Selected readings on US charter schools
Jerusalem High of Arizona (the working name) represents a partnership with a Phoenix charter school and an effort within the Jewish community, led by local attorney Farley Weiss, to offer an affordable Jewish education to high school students.
“The fundamental problem in the United States with Jewish education is that the tuitions are too high for the average family to afford it,” Weiss said. “That it why the vast amount of American Jews don’t send their kids to Jewish schools.”
This is how this partnership works: In the mornings, the students — boys and girls in ninth and 10th grade, and possibly 11th grade if there are enough students — would meet at Chabad of Phoenix for a morning program where students would learn about Jewish history, Israel history, Torah study and other Jewish studies. After lunch, they would be bused to a Phoenix charter school, the north campus of Career Success High School, which is located at Bell and Cave Creek roads. During the afternoon session, students would take the core classes of math, science, history and English, as well as Hebrew classes.
The charge for the morning program is $5,000 for the school year but the afternoon program at the charter school is free, Weiss said.
In essence, this allows Phoenix families to obtain an affordable Jewish education “without violating the church/state separation clause of the U.S. constitution,” he said. “It’s like Hebrew High [a program run by the Bureau of Jewish Education] but a much more expanded version.”
Because Jerusalem High is not actually a school, it would not be eligible to receive funds from the Jewish Tuition Organization, Weiss said, but the program plans to seek other funding options.
Jerusalem High is open to all Jewish students, regardless of their background or previous Jewish education, Weiss said.
Paul Labate was in his first week as the charter school’s new principal when Weiss contacted him about working together.
“Farley and I will both agree, this just happened at the right place, right time and the right opportunity,” Labate said. “The powers that be above were looking out on us.”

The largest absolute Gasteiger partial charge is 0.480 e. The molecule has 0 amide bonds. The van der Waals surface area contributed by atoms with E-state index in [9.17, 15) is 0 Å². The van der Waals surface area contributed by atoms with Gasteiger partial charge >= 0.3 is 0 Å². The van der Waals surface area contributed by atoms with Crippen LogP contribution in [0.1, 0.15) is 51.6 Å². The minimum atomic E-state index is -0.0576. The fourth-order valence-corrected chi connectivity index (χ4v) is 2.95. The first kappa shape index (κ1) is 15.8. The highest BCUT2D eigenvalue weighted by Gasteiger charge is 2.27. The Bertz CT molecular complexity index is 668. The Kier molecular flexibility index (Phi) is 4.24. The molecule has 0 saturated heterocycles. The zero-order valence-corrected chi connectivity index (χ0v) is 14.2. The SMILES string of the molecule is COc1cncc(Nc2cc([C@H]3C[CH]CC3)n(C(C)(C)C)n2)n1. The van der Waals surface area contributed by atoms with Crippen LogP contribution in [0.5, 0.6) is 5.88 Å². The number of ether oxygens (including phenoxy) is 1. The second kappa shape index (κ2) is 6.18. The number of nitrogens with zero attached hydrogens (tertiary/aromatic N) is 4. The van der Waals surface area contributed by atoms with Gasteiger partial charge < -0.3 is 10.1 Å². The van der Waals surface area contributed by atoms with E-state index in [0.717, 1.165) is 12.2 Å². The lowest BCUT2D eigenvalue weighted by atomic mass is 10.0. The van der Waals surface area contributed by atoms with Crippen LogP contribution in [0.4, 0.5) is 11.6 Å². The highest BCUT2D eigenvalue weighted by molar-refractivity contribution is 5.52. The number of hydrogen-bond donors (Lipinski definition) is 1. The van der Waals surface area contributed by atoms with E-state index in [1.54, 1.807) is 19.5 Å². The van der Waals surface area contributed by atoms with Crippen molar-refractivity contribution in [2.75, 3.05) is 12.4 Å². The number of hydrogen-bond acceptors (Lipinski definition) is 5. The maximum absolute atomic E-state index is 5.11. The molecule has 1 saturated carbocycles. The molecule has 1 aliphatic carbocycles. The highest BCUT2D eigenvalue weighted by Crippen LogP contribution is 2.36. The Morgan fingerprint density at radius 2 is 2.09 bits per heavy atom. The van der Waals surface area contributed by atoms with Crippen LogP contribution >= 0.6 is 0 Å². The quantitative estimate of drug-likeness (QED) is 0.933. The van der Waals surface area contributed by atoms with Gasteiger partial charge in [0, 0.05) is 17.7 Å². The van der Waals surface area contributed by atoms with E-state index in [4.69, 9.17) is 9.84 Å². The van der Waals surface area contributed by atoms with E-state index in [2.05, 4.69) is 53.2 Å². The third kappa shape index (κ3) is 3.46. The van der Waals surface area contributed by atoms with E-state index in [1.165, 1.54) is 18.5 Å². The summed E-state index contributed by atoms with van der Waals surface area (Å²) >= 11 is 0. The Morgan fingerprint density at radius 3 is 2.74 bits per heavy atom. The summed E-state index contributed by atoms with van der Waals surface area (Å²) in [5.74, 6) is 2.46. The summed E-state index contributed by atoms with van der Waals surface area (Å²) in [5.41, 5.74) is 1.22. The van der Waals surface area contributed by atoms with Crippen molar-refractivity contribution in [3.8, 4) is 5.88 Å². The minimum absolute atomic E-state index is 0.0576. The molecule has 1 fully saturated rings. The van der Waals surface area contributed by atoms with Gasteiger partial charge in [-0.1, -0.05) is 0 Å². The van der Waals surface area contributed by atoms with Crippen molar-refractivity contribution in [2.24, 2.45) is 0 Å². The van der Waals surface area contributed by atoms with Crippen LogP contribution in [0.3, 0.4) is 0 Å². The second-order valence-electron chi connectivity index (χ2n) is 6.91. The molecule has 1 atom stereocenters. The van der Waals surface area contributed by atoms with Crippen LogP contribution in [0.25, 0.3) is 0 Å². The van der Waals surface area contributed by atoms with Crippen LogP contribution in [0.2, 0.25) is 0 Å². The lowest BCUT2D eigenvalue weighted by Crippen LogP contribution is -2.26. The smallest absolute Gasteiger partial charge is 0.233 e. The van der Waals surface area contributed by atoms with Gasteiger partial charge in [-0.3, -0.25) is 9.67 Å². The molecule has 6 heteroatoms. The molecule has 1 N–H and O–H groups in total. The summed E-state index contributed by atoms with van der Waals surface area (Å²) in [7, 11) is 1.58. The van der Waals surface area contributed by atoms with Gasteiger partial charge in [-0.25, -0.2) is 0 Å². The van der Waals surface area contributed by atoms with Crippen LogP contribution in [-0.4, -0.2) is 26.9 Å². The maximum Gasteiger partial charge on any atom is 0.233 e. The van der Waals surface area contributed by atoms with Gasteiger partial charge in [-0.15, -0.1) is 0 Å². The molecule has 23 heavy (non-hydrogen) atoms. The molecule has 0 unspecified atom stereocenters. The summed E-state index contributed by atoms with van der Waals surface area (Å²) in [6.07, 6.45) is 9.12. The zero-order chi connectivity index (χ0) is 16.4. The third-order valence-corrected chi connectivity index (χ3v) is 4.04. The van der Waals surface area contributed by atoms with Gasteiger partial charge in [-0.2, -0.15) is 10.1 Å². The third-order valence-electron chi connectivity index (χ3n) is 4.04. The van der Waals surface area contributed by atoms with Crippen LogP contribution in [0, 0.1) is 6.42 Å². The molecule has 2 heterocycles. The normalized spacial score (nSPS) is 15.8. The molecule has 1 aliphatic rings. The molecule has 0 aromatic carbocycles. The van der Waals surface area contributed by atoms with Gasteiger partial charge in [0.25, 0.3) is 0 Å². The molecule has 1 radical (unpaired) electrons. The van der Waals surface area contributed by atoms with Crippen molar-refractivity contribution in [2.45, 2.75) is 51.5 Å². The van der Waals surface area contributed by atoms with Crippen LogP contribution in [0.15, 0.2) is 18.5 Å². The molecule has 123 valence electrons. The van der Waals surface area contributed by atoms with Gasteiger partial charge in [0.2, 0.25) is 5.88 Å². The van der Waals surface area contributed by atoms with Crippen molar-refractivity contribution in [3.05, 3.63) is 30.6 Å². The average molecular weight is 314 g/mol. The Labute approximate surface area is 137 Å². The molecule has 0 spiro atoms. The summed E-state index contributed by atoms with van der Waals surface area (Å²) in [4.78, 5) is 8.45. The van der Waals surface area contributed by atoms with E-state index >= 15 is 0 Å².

Last year, the school had about 135 students enrolled in grades 9-12, Labate said, and is trying to increase enrollment.
All the school is doing, Labate said, is providing the classes that the children will need to graduate high school to go on to college. “I think everybody deserves an opportunity to receive an excellent education that fits their needs.”
A unique aspect of the high school is that it is approved to offer afternoon and evening sessions, Labate said, which offers the opportunity for Jerusalem High students to take their classes together.
Labate’s assistant principal, Randy Polse, who was active in the Jewish community in Northern California before moving to Arizona, was also part of the discussion for this partnership. “We felt like it was a perfect match,” he said.
Weiss said now that the partnership is finalized, he is working on staffing, which includes rabbis from within the local Jewish community, such as Rabbi Pinchas Allouche from Congregation Beth Tefillah and Rabbi Laibel Blotner of Chabad of Mesa, as well as teacher Chanie Lapin. Candice Fellheimer will serve as administrator.
Pardes Jewish Day School in Phoenix, a K-8 school, had 26 graduates this year, including Weiss’ oldest son, Benjamin, who will attend the new program. According to Tobee Waxenberg, Pardes assistant head of school, one of the school’s graduates plans to attend The New Jewish High School in Los Angeles and the rest of the graduates plan to attend private high schools (not Jewish ones) or go to public high school.
At the Phoenix Hebrew Academy, seven out of the nine eighth-grade graduates will move on to Jewish high schools.
Currently, there are two Jewish high schools in the Valley, both located in Central Phoenix. Shearim Torah High School for Girls and Yeshiva High School of Arizona, which is for boys. Their tuition for this past school year was $14,100 and $15,500 respectively. Last fall, Shearim Torah had 21 students and Yeshiva High School had 16.
Another school, Jess Schwartz Jewish Community High School, opened in 2001 and closed in 2011, after merging with The King David School to become a K-12 school. It also explored becoming a charter school and merging with Pardes but neither occurred. Another high school, Phoenix Preparatory High Schools, was located on the Chabad of Phoenix campus from 1998 to 2001.
“The facts are very clear,” Weiss said: More than 90 percent of those who attend a high school with a Jewish framework don’t intermarry, citing a statistic from the Council of Jewish Federations’ 1990 National Jewish Population Survey. “The numbers are dramatically different for those kids who go to public school,” who are more than three times likely to intermarry, he said.
“The success of the school depends on people sending their kids to it and making a decision that having a Jewish education and continuing in the Jewish community is a priority. We hope people will make that decision.”
Source: Jewish News of Greater Phoenix – by Leisah Woldoff